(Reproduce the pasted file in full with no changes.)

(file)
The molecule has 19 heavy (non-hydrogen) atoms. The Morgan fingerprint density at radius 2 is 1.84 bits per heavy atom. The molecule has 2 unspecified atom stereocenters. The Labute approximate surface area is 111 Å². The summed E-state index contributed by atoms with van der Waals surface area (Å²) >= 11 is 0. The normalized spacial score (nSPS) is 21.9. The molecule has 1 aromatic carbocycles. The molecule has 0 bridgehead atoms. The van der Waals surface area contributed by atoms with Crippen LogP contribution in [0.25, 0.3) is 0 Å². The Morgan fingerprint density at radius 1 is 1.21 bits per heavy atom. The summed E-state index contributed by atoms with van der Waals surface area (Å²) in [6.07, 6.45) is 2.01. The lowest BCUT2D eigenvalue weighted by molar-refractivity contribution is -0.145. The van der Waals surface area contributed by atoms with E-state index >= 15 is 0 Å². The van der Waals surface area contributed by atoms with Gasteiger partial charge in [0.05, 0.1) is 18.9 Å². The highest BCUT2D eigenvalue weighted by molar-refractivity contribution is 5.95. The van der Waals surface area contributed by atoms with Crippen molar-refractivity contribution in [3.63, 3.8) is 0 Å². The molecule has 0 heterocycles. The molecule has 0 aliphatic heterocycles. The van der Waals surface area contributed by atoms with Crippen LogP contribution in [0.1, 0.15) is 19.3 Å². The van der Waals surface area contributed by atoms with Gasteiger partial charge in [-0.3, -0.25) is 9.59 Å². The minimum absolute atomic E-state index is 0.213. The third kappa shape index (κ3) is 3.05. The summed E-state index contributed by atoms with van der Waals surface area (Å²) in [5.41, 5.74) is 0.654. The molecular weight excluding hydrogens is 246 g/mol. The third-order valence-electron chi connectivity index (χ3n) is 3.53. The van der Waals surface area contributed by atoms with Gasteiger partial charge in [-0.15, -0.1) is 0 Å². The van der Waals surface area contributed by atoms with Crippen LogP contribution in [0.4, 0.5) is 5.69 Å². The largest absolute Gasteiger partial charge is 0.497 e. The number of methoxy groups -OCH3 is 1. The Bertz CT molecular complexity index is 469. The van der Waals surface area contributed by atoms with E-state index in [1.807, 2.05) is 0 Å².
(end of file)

The molecule has 19 heavy (non-hydrogen) atoms. The Morgan fingerprint density at radius 2 is 1.84 bits per heavy atom. The molecule has 2 unspecified atom stereocenters. The Labute approximate surface area is 111 Å². The summed E-state index contributed by atoms with van der Waals surface area (Å²) >= 11 is 0. The normalized spacial score (nSPS) is 21.9. The molecule has 1 aromatic carbocycles. The molecule has 0 bridgehead atoms. The van der Waals surface area contributed by atoms with Crippen LogP contribution in [0.25, 0.3) is 0 Å². The Morgan fingerprint density at radius 1 is 1.21 bits per heavy atom. The summed E-state index contributed by atoms with van der Waals surface area (Å²) in [6.07, 6.45) is 2.01. The lowest BCUT2D eigenvalue weighted by molar-refractivity contribution is -0.145. The van der Waals surface area contributed by atoms with E-state index >= 15 is 0 Å². The van der Waals surface area contributed by atoms with Gasteiger partial charge in [0.05, 0.1) is 18.9 Å². The highest BCUT2D eigenvalue weighted by molar-refractivity contribution is 5.95. The van der Waals surface area contributed by atoms with Crippen molar-refractivity contribution in [3.63, 3.8) is 0 Å². The molecule has 0 heterocycles. The molecule has 0 aliphatic heterocycles. The van der Waals surface area contributed by atoms with Crippen LogP contribution in [0.1, 0.15) is 19.3 Å². The van der Waals surface area contributed by atoms with Gasteiger partial charge in [-0.3, -0.25) is 9.59 Å². The minimum absolute atomic E-state index is 0.213. The third kappa shape index (κ3) is 3.05. The summed E-state index contributed by atoms with van der Waals surface area (Å²) in [5.41, 5.74) is 0.654. The molecular weight excluding hydrogens is 246 g/mol. The third-order valence-electron chi connectivity index (χ3n) is 3.53. The van der Waals surface area contributed by atoms with Gasteiger partial charge in [-0.15, -0.1) is 0 Å². The van der Waals surface area contributed by atoms with Crippen LogP contribution in [0.4, 0.5) is 5.69 Å². The largest absolute Gasteiger partial charge is 0.497 e. The number of methoxy groups -OCH3 is 1. The Bertz CT molecular complexity index is 469. The van der Waals surface area contributed by atoms with E-state index in [1.807, 2.05) is 0 Å².